David: It’s interesting, it’s the way that people are behaving. The more concerned they become, the more desperate they are to pull funds from everything. So, it may be that the government’s attempt at quantitative easing could exacerbate a deflationary trend, not an inflationary or hyperinflationary trend, as people decide to suck money out of the system. And we will talk about that in few minutes, but it is an interesting phenomenon. In this market selloff, this is a very important dynamic to keep in mind, because again, in that same issue of something amongst investors has changed, the normal asset allocation shift when people get concerned, is from stocks which are considered high risk, to bonds, which are considered slightly lower risk. That is the consideration. That may not actually be the case, but that is the way people believe, and often behave.

In this most recent market selloff, you had just as much money being pulled out altogether, and money coming out of bond funds, and that is interesting, because ordinarily, the first shift when you are concerned is stocks to bonds, not stocks to cash. And so, the allocation shift suggests that people think that there is something severely wrong and this may not be just a 10% market correction. When people want out of the system, again, that is suggestive of a complete change amongst investors in the context of investor sentiment.

Kevin: Let’s go back to this bear market mentality, then, because there have been sell signals that have been coming across. Like you said, this isn’t a new phenomenon. The last few months we have had sell signals. But in these markets what are the sell signals right now? If a person is listening and they have a fairly broad stock portfolio right now, what should they do?

David: Well, I mentioned, on a technical basis Louise Yamada would argue we have long-term technical sell signals. I think this is consistent with what we have already seen, the price action of the S&P mid caps, your Russell 2000s, which are your smaller companies. And we were talking about this six weeks ago, as early as March, and then again in June you had signals of a market top in your smaller markets. It was the bellwethers, the S&P 500 and the Dow, which were bucking the trend. And if you recall, 2011, 2012, 2013, we also saw significant monthly sell signals – these are long-term sell signals — and they ended up being nullified by massive central bank intervention. Do you remember our conversation about the Economic Cycles Research Institute?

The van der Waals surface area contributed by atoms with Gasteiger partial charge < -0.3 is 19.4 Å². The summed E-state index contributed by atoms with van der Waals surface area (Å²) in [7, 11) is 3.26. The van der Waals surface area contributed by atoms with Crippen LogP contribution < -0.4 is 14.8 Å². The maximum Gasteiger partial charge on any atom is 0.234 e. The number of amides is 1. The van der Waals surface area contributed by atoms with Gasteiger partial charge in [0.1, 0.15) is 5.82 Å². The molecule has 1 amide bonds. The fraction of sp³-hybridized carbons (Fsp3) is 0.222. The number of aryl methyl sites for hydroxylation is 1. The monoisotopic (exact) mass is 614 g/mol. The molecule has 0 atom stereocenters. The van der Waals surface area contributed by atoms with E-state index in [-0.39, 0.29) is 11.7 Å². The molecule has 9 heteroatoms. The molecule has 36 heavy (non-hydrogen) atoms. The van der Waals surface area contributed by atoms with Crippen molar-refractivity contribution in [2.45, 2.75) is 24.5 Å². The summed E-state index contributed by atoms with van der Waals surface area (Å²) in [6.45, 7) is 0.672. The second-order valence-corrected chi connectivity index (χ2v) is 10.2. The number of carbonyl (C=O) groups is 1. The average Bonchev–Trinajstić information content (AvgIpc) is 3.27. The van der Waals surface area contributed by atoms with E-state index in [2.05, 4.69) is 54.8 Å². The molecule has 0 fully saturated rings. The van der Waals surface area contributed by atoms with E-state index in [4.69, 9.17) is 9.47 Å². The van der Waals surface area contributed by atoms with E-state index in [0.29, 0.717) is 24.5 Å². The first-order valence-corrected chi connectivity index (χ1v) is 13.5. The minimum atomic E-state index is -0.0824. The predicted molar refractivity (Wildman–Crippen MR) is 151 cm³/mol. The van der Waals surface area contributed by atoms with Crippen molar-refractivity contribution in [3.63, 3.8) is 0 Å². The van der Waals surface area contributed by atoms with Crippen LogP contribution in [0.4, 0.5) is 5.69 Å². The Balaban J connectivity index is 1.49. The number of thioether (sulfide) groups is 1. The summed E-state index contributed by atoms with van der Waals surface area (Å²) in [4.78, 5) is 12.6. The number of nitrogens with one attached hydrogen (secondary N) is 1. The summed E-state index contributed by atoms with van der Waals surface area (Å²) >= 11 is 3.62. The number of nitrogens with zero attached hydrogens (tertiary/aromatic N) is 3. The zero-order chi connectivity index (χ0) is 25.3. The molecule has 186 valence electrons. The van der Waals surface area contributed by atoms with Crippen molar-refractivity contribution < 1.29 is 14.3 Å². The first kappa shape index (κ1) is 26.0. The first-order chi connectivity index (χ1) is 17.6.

Kevin: Right.

David: And their call for recession. In each of those years, 2011, 2012, and 2013, those were all supposed to be years when we had another recession, looking at major business cycles, and then I think also coupling that with market dynamics.

Kevin: And like you said, that was nullified by central bank intervention. I mean, we really should have gone into recessions at those times, but the central bank just printed more money.

David: And what that has created is an interesting dynamic in the minds of investors where if things start to get bad you get a little selloff in the markets and then you have a big announcement. And the big announcement is what buoys the markets again to old highs, and maybe takes it to new highs. So, let’s go back in time. In 2011 you had the European crisis in full bloom. Draghi promised unlimited resources. Do you remember that?

Kevin: I do.

David: And so here we are with the markets not doing well circa 2011 and his promise of the sun, moon, and stars in terms of European resources – an immense promise. That was an unlimited promise.

Kevin: Right. “We’ll do whatever we need.”

David: “We’ll do whatever it takes.”

Kevin: Yes.

David: Then in 2012 you have Ben, who employed Quantitative Easing-3, which buoys the markets as it is getting to a soft patch. And that was followed by Abe-nomics which was launched that December.

Kevin: Along came Japan.

David: And then, not even a year into that you have the Bank of Japan’s QQE scheme which was introduced to underscore the commitment to market levitation. I think that was April 2013. So, the signals are telling you something important, that the markets are, in a natural sense, exhausted. And the economies they represent need to, and should, correct. You should see a natural ebb and flow in the marketplace and it’s not being allowed to occur.